Dominic Raab accepted £25,000 from ex-Russian banker

Dominic Raab accepted £25,000 from ex-Russian banker whose money was shunned by Prince Charles’ charitable foundation

  • Dominic Raab accepted £25,000 from former Russian banker Dmitry Leus
  • The deputy prime minister’s local arty received the funds earlier this year  
  • Raab declared the donations for ‘campaigning costs’ on the Commons register of interests in July

Dominic Raab accepted £25,000 from a former Russian banker whose money had been rejected by the Prince of Wales’s charitable foundation.

The deputy prime minister’s local party was given the five-figure sum by Dmitry Leus earlier this year. Mr Raab declared the donations made to the Esher and Walton Conservative Association for ‘campaigning costs’ on the Commons register of interests in July.

Mr Leus was found guilty of money laundering and jailed in Russia in 2004 – but the conviction was later overturned and he claims the prosecution was politically motivated.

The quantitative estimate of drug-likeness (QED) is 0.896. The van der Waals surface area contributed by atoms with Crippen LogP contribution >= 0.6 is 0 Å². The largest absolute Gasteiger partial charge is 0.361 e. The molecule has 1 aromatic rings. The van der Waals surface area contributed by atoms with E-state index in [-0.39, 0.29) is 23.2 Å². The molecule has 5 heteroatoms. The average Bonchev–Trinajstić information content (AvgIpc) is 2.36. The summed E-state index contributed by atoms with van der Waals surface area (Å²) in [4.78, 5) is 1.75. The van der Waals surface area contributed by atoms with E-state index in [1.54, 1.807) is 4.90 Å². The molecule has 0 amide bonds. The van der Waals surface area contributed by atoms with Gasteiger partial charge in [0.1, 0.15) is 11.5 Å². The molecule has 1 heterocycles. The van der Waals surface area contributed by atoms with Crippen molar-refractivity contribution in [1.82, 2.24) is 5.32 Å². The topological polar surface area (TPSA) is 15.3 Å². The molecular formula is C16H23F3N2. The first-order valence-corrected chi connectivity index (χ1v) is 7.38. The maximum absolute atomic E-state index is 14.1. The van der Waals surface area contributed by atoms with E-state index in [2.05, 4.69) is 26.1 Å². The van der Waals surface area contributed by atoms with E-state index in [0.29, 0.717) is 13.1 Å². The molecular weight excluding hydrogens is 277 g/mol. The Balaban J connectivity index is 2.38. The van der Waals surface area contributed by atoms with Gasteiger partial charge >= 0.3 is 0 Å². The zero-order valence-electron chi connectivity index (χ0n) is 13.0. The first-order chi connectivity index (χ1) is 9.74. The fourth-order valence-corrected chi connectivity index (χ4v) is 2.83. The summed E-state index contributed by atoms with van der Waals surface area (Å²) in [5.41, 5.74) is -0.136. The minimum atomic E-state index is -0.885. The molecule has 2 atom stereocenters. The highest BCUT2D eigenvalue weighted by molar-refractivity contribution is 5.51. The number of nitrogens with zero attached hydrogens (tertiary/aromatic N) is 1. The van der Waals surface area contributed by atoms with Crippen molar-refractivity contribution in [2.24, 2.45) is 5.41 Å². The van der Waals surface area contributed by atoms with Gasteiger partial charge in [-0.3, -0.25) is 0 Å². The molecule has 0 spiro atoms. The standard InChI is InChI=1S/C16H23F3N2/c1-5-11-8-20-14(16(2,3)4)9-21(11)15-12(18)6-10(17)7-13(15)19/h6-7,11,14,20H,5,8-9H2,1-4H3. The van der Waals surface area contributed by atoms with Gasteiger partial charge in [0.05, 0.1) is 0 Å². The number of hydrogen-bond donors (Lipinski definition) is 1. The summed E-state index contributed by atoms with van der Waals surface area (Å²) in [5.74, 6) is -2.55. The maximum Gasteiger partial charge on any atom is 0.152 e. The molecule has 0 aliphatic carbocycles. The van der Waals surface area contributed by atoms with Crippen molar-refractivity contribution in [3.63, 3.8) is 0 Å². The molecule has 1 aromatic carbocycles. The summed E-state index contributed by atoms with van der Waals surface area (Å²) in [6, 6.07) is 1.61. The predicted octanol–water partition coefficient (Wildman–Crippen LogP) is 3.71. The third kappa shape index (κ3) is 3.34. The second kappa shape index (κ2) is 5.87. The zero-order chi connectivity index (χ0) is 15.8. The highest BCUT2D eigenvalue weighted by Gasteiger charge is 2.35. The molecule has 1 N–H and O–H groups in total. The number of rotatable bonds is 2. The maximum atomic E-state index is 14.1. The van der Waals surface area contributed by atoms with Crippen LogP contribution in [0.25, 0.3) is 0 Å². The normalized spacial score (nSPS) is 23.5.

Dominic Raab accepted £25,000 from a former Russian banker whose money had been rejected by the Prince of Wales’s charitable foundation

The businessman made a £100,000 donation to the Prince’s Foundation last year but it was returned after it was rejected by the charity’s ethics committee.

After the money was initially received, Prince Charles wrote to Mr Leus to thank him for ‘very generously’ deciding to support the charity. But the cash was later handed back after the ethics committee raised concerns about its provenance.

Mr Leus, who was born in Turkmenistan, holds permanent residency in Britain. He also has Russian and Israeli citizenship.

The 51-year-old lives in Surrey with his wife and their four sons. He has donated millions to British charities, including those involved in education and health.

After the money was initially received, Prince Charles wrote to Mr Leus to thank him for ‘very generously’ deciding to support the charity. But the cash was later handed back after the ethics committee raised concerns about its provenance

On his foundation’s website, he describes himself as an ‘established and successful businessman within the finance and investment industries in England and overseas’. 

A spokesman for Mr Raab last night said: ‘Mr Leus had a wrongful conviction overturned on appeal. Professional due diligence was conducted before accepting. Like all donations, it was properly and transparently declared and complies fully with the law.’

Regarding the donation to Mr Raab’s local party, a spokesman for Mr Leus said he had ‘simply responded to what was presented as a need for funding in his local area’.

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